I suppose that is exactly why we have IT professionals to help the rest of us get to grips with these issues. Unfortunately there is often a chasm of mutual incomprehension between the owners of business processes and the IT professionals, and where the resources for IT support are restricted (which is everywhere and all the time), this leaves us underskilled and unequipped to get the best out of information and communication technology. Inevitably it it the BIG business processes that get all the attention, and all the little business processes have to make-and-mend with spreadsheets and bits of paper.
Monday, 22 October 2012
The Devil resides exactly where everyone always says it does....
The summer has seen a combination of inactivity in some aspects of the project and great advances in others.
On the whole the project is producing a lot of valuable insights and helping us to understand a lot more about how we can use ICT to support mentoring schemes in a way that will be more efficient and economical for scheme coordinators and more effective for participants and their employing organisations.
In the process I would say that we are also learning a lot, generally, about how non-IT professionals (i.e. us) can define their own needs in terms of the IT tools that they want to support them and their work.
For example, if you run a mentoring or coaching scheme, you probably think you can quite quickly and easily define the scheme’s work flows and processes – and in general terms you probably can – well enough to explain it to someone else so that they could pretty much replicate your own scheme.
However, no matter how simple the design of your scheme, there will be many marginal complexities that you are not even aware of. The human brain is flexible and quick enough to respond to changing circumstances and adapt to the unexpected. Information Technology, on the other hand, is only as flexible and adaptable as you make it – and the more flexible you want it to be (the wider the range of possible circumstances and variables you want it to accommodate), the more complex it is to create, maintain and update.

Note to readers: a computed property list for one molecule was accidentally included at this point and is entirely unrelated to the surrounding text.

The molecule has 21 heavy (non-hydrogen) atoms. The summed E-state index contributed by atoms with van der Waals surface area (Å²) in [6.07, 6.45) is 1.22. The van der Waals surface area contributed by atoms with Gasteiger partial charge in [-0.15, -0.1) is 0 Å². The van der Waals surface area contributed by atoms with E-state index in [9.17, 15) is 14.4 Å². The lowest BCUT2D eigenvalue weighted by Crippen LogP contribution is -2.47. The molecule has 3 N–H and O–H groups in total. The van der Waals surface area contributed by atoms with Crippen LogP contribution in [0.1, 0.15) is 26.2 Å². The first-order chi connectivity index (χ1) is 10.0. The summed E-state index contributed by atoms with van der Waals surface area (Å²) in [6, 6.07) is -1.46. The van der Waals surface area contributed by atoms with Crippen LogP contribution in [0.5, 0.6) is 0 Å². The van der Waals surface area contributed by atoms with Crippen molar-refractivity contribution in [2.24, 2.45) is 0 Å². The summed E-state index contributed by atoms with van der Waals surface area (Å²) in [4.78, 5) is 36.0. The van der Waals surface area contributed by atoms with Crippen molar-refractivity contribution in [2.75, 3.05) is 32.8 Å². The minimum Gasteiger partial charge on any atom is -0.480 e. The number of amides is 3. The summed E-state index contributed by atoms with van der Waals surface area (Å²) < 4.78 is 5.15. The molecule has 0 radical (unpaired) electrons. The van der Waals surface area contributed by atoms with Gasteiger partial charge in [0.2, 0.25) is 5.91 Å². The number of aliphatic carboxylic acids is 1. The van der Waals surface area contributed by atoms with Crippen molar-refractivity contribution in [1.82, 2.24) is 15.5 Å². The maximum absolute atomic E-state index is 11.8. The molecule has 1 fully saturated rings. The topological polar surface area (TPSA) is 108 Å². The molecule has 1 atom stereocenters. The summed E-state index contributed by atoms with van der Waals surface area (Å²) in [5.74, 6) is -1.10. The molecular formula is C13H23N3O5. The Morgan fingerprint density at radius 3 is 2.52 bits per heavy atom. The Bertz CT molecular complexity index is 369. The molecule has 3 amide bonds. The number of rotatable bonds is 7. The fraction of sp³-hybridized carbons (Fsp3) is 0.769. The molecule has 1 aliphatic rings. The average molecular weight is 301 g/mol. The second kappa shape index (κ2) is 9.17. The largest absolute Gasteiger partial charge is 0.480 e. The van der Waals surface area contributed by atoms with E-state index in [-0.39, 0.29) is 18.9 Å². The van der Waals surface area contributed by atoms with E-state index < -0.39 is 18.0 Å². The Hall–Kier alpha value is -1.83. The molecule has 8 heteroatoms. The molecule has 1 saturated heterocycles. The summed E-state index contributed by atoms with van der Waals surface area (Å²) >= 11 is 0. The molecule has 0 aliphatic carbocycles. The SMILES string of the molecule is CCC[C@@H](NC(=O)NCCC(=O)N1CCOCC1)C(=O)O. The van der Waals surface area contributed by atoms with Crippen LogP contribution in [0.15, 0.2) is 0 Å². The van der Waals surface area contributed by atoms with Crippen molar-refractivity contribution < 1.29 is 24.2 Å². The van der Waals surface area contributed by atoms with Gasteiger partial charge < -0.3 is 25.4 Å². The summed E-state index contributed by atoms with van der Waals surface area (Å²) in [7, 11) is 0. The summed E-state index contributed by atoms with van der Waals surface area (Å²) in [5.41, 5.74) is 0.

So let’s say you examine the work processes in your mentoring scheme and come to the conclusion that a database would really help you manage the data and create administrative efficiencies. Then you set out how your scheme works and what you want the database to do. Easy so far. Then you realise that there is a remote possibility that someone from another institution might participate in your scheme, or that someone could be a mentor and mentee at the same time, that someone could mentor more than one mentee, or that a mentee could have more than one mentor, or that a mentoring partnership could be terminated and then reform, or that a mentee might later become a mentor, or that a mentor might leave the scheme and then re-join it later or that any of hundreds of other possibilities.
Here’s another question to consider before you make any decisions: do you think you may actually need to run more than one scheme at the same time in parallel – perhaps for different staff groups? And who will have access to the data and will you need to create different levels of access for different users, with the attendant issues around security.
….and if someone else is going to use your database, will they want to use the same terminology as you? Might they want to manage things differently than the way you have structured your database dictates?
How many of these eventualities do you want the database to accommodate? Where will the parameters of your system be? Where will you draw the line between the system adapting to differnt circumstances and requiring to user to adapt to the system?
All of this is no doubt part of the sum experience of IT systems analysts, project managers and developers. But despite the clear common sense of mapping business processes and defining work flows, non-IT professionals still do not have enough EXPERIENCE of having done this (or training) to realise how important it is to explore every eventuality of how the processes might work – even in the most unlikely, but still possible, circumstances.
The old maxim ‘the devil is in the detail’ certainly holds true here.